History of the Winnetka Fortnightly, 1921-2021

By Susan Myrick

The Winnetka Fortnightly in 1921 began as the suburban daughter of the urban Fortnightly of Chicago, which was founded in 1873 by Kate Newell Doggett. The Fortnightly of Chicago embodied the 19th century passion for self-improvement. The first meeting of The Winnetka Fortnightly, on October 12, 1921, followed on the heels of ratification of the 19th amendment on August 18, 1920, which guaranteed all American women the right to vote. Members of both organizations researched and presented papers to enlighten and inform their respective memberships.

Among the 625 papers written, presented, and stored at the Newberry Library (as of May 2021), two refer to the history of the organization: one presented on December 11, 1953, an untitled paper written by an original member, Katherine Dummer Fisher, and another paper titled PLUS ÇA CHANGE, PLUS C’EST LA MÊME CHOSE, written by Eleanor Johnson and presented 34 years later, on November 11, 1987.

Katherine Dummer Fisher chronicles the history of paper writing, reminding her audience that the Winnetka Fortnightly Study Class, as it was called in the beginning, began with a plan for yearly topics of study. The women in charge compiled comprehensive bibliographies of required reading and assigned a topic for each member.

The topic of the first year was India. The first paper Fisher presented was Geography, Races and General Historical Survey. She writes that “the next year we ‘did’ China and I ‘did’ Confucius.” Following India and China, the group studied and wrote on “Contemporary Literature.” The topic for 1924-1925 was “Biographical Studies of Interesting Personalities and Movements in Which They Were Pioneers.” The group chose to study and write on the History of Architecture (1926-1927), American Studies (1927-1928), Americana (1928-29), and the Middle Ages (1929-1930).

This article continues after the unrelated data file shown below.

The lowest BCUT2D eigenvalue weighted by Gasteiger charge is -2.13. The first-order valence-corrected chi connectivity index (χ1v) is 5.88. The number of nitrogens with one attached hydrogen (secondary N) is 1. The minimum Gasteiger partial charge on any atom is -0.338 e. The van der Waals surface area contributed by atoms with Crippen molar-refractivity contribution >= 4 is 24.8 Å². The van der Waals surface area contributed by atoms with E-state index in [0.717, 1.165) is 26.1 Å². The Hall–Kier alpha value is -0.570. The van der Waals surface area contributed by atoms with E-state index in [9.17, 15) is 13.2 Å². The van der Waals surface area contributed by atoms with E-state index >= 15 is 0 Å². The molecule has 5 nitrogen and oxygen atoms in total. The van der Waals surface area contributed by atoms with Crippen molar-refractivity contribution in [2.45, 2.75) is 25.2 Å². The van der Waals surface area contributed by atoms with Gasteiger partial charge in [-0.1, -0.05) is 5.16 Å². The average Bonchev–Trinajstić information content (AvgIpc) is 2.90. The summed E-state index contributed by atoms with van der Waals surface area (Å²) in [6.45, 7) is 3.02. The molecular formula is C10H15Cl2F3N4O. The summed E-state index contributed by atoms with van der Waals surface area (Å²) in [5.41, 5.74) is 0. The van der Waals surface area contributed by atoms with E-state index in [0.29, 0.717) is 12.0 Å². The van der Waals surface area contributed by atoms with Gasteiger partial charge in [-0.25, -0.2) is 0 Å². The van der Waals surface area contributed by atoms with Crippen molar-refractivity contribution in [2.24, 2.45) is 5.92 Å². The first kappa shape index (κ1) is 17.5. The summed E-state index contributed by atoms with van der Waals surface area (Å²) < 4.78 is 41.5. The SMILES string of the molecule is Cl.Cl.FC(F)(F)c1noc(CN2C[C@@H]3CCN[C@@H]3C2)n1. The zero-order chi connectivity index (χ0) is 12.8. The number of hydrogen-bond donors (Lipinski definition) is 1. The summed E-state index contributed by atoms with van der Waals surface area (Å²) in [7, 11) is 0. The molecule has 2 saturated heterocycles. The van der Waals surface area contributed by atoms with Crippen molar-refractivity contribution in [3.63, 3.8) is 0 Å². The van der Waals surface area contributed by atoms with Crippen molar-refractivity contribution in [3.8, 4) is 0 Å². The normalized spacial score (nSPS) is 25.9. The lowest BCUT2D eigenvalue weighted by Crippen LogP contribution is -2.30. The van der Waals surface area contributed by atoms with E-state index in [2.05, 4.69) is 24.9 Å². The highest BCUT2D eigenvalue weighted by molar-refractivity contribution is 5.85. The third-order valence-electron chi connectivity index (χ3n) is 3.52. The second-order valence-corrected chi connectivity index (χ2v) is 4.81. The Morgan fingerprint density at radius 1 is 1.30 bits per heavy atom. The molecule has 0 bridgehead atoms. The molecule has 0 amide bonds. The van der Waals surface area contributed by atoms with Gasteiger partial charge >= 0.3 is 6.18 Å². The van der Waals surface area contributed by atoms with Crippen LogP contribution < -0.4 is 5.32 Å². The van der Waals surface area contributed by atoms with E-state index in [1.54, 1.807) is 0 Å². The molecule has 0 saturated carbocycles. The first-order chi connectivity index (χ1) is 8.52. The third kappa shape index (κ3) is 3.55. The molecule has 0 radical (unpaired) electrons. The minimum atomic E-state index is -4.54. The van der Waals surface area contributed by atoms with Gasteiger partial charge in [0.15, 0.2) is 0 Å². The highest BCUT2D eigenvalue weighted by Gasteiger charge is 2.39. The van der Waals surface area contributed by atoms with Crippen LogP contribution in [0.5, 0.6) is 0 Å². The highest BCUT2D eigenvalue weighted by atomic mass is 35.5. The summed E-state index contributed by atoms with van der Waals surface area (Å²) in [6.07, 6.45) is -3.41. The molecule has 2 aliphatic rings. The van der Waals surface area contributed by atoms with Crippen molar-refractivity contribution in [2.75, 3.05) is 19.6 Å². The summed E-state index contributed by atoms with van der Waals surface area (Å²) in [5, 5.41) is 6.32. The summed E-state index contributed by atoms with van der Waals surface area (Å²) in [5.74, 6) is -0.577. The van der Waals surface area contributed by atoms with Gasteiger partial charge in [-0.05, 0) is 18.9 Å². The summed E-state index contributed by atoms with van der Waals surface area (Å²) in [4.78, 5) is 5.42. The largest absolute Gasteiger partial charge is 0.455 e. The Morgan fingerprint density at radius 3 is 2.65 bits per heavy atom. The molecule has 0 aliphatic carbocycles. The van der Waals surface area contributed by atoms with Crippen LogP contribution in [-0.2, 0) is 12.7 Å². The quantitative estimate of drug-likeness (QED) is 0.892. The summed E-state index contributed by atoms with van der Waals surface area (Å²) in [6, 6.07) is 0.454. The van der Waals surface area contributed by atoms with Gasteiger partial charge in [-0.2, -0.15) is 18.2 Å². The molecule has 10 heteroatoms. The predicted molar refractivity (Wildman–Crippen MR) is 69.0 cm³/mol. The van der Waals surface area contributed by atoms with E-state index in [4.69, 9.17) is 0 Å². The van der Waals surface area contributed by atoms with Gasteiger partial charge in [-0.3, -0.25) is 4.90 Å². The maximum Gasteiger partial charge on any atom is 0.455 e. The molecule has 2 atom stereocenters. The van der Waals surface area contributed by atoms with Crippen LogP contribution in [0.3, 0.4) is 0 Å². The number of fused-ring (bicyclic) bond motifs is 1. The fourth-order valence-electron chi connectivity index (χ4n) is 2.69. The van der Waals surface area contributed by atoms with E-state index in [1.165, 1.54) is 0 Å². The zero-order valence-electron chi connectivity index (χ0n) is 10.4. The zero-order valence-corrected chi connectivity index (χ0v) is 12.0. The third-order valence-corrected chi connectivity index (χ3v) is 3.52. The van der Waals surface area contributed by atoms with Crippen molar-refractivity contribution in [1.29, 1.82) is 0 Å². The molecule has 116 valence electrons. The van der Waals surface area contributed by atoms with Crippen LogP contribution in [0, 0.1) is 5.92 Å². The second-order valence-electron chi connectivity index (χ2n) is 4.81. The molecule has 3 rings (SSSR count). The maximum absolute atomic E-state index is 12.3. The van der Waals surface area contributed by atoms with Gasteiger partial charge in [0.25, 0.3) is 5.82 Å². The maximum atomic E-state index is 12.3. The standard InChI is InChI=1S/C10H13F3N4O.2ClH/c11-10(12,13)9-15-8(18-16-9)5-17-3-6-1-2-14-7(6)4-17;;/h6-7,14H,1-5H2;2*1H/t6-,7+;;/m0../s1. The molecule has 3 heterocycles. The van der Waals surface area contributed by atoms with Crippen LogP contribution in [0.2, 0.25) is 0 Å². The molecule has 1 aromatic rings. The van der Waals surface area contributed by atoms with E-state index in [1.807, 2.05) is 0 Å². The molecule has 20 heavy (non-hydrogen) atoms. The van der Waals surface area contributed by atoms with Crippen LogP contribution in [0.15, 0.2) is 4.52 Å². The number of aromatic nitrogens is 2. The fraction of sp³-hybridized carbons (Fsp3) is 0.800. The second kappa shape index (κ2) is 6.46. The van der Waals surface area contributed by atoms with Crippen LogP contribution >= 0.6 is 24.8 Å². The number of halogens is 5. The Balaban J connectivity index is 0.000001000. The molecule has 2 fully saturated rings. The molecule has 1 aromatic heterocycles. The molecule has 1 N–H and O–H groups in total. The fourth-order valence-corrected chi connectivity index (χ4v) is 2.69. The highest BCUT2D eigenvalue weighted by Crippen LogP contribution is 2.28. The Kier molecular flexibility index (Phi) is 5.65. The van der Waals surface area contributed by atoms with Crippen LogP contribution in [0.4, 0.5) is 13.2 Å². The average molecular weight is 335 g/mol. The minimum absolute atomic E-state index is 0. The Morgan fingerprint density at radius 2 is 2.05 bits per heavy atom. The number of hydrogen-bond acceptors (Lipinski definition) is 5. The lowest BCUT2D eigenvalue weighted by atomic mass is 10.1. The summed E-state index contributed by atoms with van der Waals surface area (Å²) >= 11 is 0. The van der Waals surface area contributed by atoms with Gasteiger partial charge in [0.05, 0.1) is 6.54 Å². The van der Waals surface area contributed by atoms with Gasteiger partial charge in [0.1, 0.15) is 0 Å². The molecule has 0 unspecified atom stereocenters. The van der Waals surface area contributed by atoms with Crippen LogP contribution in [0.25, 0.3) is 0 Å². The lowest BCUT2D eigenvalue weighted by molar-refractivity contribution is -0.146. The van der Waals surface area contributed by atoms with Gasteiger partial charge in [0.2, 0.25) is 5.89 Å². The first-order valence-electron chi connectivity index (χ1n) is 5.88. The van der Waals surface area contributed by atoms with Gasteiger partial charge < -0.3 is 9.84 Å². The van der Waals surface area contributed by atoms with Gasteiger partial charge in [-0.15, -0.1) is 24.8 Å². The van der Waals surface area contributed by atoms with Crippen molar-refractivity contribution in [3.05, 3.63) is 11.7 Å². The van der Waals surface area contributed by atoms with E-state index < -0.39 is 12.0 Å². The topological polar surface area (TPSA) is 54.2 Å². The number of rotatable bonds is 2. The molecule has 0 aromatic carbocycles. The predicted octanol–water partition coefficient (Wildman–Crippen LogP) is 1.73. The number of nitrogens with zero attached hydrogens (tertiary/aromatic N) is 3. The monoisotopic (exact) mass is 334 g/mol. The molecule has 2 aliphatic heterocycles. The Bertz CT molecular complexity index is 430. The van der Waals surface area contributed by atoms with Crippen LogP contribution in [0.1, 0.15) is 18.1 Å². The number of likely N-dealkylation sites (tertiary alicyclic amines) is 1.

Fisher writes that by1931 the group “welcomed topics fitting ‘Personal Thoughts on Provocative Subjects.'” Individualistic papers then began and titles became whimsical and mysterious.” Among many: Cornfields and a Naked Man, Little Acorns, Selling a Dream, Countdown: 270 to 80, The Eagle-screaming Horse, Digging For Doggetts, A Pail With No Bottom, Duck Summer, Your Check Is in the Mail, Purple Lantern, The Hands That Rocked the Country, and Whose Life Is This Anyway.

The second historian, Eleanor Johnson, wrote about surviving traditions and inevitable changes between 1921 and 1987.

Traditions and customs that have not changed: meetings are hosted in members’ homes and begin promptly at 3 pm, because papers take about 40 minutes to read; the president rushes through business matters to get to the better part of the afternoon; she introduces the author, who reads her paper, enjoys polite and kind applause, and answers questions from the appreciative audience; finally members make a “beeline” according to Johnson or a “rush” (according to Fisher) for the tea table. Linen tea napkins are no longer required, but a few traditions of afternoon tea remain, like tea served in tea cups with saucers and an eye pleasing table with platters of small light sandwiches and sweets. Because everyone is a writer and a presenter, tea becomes a celebration of the author’s achievement and of all she has been through to get her paper written and presented.

The calendar year accommodates a maximum of fifteen meetings and a roster of forty-five members. Fifteen members present papers, fifteen serve as hostesses, and fifteen spend the year free to enjoy presentations and hospitality.

Consider changes: Dues in 1921 were $1 ($15.04 in 2021 dollars.), while current dues are $75 (still a bargain compared with its value of $953.06 in 1921). Expenses include mailing invitations and an end of the year luncheon. Members no longer have to be residents of Winnetka, but can be from Kenilworth, Wilmette, Glencoe, and Northfield, those “second class villages” as Eleanor Johnson writes with a wink in her history essay. Smoking was not allowed during readings, which caused some fidgeting, but in the 1980s when members began to stop smoking, the atmosphere became less antsy.